Affleck, meanwhile, does a solid job as Nick. But he doesn't have to do a whole lot to play with in this role; all he has to do is pretend to be ignorant and careless and act like one huge fucking pussy until it's time to finally not act like one huge fucking pussy.
Nick's biggest mistake is that he's a juggernaut of self-sabotage. He doesn't make a big stink about his wife's disappearance like a concerned husband should — and that raises suspicions from, well, everybody. Instead, he keeps trivial things from the police that would help prove his innocence. And, really, he's actually kind of glad Amy's gone: He'd even planned on asking for a divorce on the day Amy goes missing. What a coincidence, right? So, of course, as the search for Amy continues, Nick's dirty laundry is revealed. In the eyes of the media and the public eye, he becomes Public Enemy No. 1.
Media manipulation is indeed a big player here, too. When a pro-Amy talk show host — a character clearly meant to resemble Nancy Grace — keeps her show's focus on Nick being the killer and a bastard, everyone wants to burn him at the stake. But, as soon as all these Grace-types discover that he's an innocent man — just a lazy one, and not too caring — the avengers welcome him with open arms.
That's all in the book, of course. But Flynn went on record as saying that she completely changed the third act for the film so as to appease fans who read the novel and maybe threw it out the window in a fit of rage. Y'know, people like me. She said she wanted to treat Gone Girl's readers with something new.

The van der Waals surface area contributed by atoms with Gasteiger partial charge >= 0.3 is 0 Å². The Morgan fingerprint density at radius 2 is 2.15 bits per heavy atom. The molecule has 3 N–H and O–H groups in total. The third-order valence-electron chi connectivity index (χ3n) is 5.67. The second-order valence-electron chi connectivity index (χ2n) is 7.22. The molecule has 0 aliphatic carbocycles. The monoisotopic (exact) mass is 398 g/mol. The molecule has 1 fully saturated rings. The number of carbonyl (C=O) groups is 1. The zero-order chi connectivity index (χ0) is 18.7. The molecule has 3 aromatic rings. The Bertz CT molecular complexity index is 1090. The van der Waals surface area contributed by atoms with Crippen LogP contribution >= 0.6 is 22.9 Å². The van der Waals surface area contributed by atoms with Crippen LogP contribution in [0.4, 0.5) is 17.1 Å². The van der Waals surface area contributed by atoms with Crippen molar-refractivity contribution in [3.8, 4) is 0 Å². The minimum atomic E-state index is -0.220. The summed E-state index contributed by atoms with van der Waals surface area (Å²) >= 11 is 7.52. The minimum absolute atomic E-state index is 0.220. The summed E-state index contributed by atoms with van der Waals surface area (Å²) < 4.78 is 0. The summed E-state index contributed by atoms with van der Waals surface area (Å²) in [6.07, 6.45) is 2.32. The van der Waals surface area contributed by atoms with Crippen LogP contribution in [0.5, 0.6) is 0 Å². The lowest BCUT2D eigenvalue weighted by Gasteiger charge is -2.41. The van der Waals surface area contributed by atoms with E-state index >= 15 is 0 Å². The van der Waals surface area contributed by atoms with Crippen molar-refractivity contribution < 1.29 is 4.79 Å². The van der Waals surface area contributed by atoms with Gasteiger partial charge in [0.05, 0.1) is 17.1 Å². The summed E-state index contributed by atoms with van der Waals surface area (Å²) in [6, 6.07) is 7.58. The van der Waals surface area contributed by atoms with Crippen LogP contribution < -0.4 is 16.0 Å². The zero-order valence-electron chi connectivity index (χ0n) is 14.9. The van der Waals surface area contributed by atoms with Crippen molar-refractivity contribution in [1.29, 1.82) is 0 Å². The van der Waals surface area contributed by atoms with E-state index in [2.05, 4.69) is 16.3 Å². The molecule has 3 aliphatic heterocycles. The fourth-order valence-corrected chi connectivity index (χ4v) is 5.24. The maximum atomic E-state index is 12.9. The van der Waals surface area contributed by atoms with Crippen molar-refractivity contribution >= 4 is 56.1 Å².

Turns out, that's not entirely true. In the book, Amy outwits Nick to the bitter end and makes him her puppet. He does exactly what she wants. In the film, Nick is still very pissed off until the last frame. And, while the final scene in Fincher's film isn't a complete deviation from the book, fans will still be pleased at the subtle, satisfying changes.
Basically: I didn't throw anything that the screen, and I don't think you will either. Because, built upon the foundation of some fine source material from Flynn, Gone Girl stands as one of Fincher's finest features.
The gifted director presents the most important imagery from the book in the darkest, most compelling way possible. Moreover, he holds you front-and-center as this story unfolds and doesn't let go until the credits roll. This story is one trainwreck you can't take your eyes off.
One element that reinforces this — and one that is sure to be nominated for an Academy Award — is the mesmerizing score, provided here by Nine Inch Nails' Trent Reznor and Atticus Ross, who first worked with Fincher on The Social Network). With heavy use of various strings, synthesizers, bass that hits you right in the chest, piano and vibraphone, this sonic adornment gives the picture a dreamy, Twin Peaks-like feel.
Beyond that, Gone Girl, really, is fairly rudimentary — and probably Fincher's most rudimentary movie yet. But that's no slight; this is his best work since Se7en.
Is it better than the book? That's a question every book-to-screen adaptation faces. With Gone Girl, its tweaked ending aside, the answer is no, probably not.
But Fincher and Flynn's collaborative adaptation still has enough spicy ingredients to stand capably on its own.
As a film, Gone Girl is sharp, sadistic and sensational.